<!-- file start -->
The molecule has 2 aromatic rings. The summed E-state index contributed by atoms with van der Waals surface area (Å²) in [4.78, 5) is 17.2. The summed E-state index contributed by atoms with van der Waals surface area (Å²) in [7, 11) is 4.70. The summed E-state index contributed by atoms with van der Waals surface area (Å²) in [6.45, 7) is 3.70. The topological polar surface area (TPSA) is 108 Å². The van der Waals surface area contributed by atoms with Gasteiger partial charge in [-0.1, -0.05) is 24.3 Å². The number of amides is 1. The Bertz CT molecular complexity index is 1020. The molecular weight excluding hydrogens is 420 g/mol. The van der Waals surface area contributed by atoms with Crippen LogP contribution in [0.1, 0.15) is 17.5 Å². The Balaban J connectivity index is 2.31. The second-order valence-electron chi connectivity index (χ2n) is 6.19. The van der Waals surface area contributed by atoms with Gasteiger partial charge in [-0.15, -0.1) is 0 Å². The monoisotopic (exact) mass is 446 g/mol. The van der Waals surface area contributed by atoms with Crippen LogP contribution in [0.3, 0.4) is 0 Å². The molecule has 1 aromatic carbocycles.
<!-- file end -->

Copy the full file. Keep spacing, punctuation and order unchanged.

The molecule has 2 aromatic rings. The summed E-state index contributed by atoms with van der Waals surface area (Å²) in [4.78, 5) is 17.2. The summed E-state index contributed by atoms with van der Waals surface area (Å²) in [7, 11) is 4.70. The summed E-state index contributed by atoms with van der Waals surface area (Å²) in [6.45, 7) is 3.70. The topological polar surface area (TPSA) is 108 Å². The van der Waals surface area contributed by atoms with Gasteiger partial charge in [-0.1, -0.05) is 24.3 Å². The number of amides is 1. The Bertz CT molecular complexity index is 1020. The molecular weight excluding hydrogens is 420 g/mol. The van der Waals surface area contributed by atoms with Crippen LogP contribution in [0.1, 0.15) is 17.5 Å². The Balaban J connectivity index is 2.31. The second-order valence-electron chi connectivity index (χ2n) is 6.19. The van der Waals surface area contributed by atoms with Gasteiger partial charge in [-0.15, -0.1) is 0 Å². The monoisotopic (exact) mass is 446 g/mol. The van der Waals surface area contributed by atoms with Crippen LogP contribution in [0.3, 0.4) is 0 Å². The molecule has 1 aromatic carbocycles.